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By Ildikó Tuck

Five UX tips for better mobile apps

We have reached the point where if your business doesn’t exist on mobile you are suffering serious disadvantages regardless of what you are selling or providing. Deciding between what to build is a topic that needs its own blog post. Discussing the native app, hybrid app vs mobile website/responsive website topic is a separate one that I wouldn’t like to get into today. For the purposes of this post I will assume that you have decided on the right solution for you and that happens to be a native app. What can you do to ensure its success?

Think about context

Context is crucial to the success of any app. With the web it’s easy - people will be using it while sitting at a desk or at least sitting with a laptop somewhere. With mobile, it can be any number of places and situations. If you’re building an app for runners, think of what features they can and should access while running. For example, for a runner it’s very useful to know their heart rate, their speed, track their movements on a map, see how many calories they’ve burned and have the ability to share their progress with their peer group. All of this is great to have in a mobile app, but should you have it all present at once? Or does it make sense to have a big “Start/Stop” button that takes up the whole screen? If you go with the start/stop button, how large should it be? What’s the ideal size to prevent accidental taps while in motion, but at the same time prevent the runner from having to stop to activate it? Or, what about a GPS app for mountain climbers? They probably don't have available hands to fiddle with their device while trying to keep safe. What features are still useful, and how can you ensure that your app is actually usable in the real world?

Empirical studies

All the questions above can be answered by spending some time with your users. For the running app, it might mean spending a day at a park frequented by runners to see how they act while running, how much they can do while in motion. For the mountain-climbing example, you might hang out at a training centre for mountain climbers, unless you are an unusually adventurous researcher.

Test ideas early and often

The above two methods help with narrowing down the primary focus of the app and ensuring that whatever you are building has a usable, not just useful, idea behind it. Good news: you can start designing! Because of the unique challenges of the restricted screen size and the concentrated focus on a single task, it’s very easy to get mobile apps wrong - designing something that is too convoluted or has too many features with no clear focus. One way to avoid this is to test concepts early. It doesn’t need to be a fancy prototype or an MVP. You can test early concepts on paper, with nothing more required than a few sheets of paper, some scissors and 10 minutes of free time. You can “play the system” by exchanging the various screen states in front of the participant and gather a lot of useful feedback. Of course, in some cases, for example if your audience is remote, you do need a digital prototype - even so, keeping it simple and fluid is key. You’re testing concepts, not products, in this phase.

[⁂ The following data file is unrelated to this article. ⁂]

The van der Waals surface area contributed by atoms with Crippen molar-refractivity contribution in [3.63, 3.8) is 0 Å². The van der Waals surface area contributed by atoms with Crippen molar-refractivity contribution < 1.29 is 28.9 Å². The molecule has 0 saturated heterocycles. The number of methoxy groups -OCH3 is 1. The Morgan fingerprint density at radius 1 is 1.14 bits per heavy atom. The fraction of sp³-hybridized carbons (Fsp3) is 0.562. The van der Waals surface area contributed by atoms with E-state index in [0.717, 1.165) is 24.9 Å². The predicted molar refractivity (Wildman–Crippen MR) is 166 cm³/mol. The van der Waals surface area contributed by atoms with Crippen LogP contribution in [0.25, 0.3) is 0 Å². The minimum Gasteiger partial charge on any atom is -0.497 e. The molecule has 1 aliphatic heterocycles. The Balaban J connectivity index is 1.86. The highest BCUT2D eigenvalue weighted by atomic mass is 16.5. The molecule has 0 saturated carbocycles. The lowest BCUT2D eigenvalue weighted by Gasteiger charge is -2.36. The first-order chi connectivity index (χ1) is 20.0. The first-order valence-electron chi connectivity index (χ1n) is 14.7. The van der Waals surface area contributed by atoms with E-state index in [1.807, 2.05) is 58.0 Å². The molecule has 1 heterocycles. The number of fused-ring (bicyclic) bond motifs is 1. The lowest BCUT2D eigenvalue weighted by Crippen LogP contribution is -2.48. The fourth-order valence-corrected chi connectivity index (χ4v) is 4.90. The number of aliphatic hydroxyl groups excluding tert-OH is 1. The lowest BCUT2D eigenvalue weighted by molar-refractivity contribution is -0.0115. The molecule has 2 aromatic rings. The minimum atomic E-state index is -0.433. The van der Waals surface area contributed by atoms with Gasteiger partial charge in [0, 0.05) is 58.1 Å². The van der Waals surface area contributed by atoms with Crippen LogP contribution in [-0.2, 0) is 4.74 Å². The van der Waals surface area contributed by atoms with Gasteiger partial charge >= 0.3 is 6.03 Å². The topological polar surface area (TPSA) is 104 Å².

Follow best practices and platform conventions

Another important UX tip when designing for mobile is to know and respect the target devices GUI guidelines. No matter how well-thought out and well-designed your app is, it will not please your users (and in some cases, will not even be approved) if it goes against the guidelines published for the particular platform. Here are the links to the most popular mobile operating system guidelines: iOS, Android, Windows Phone

Test your prototypes on an actual device, with its actual connection

It’s surprisingly easy to miss this last part. We work in offices with excellent internet connections. When testing our interactive prototypes, we might fall into the trap of using the wifi all along. Everything is very responsive, images load quickly - great! But then, after launching our app we discover negative reviews piling up, complaining about the app’s performance. These performance issues can easily be mitigated if we remember to test our product on mobile internet connections before launch.

While this list is in no way exhaustive, I hope you find it helpful with building better mobile apps. What else would you add to the list? Please share your thoughts in the comments section below.

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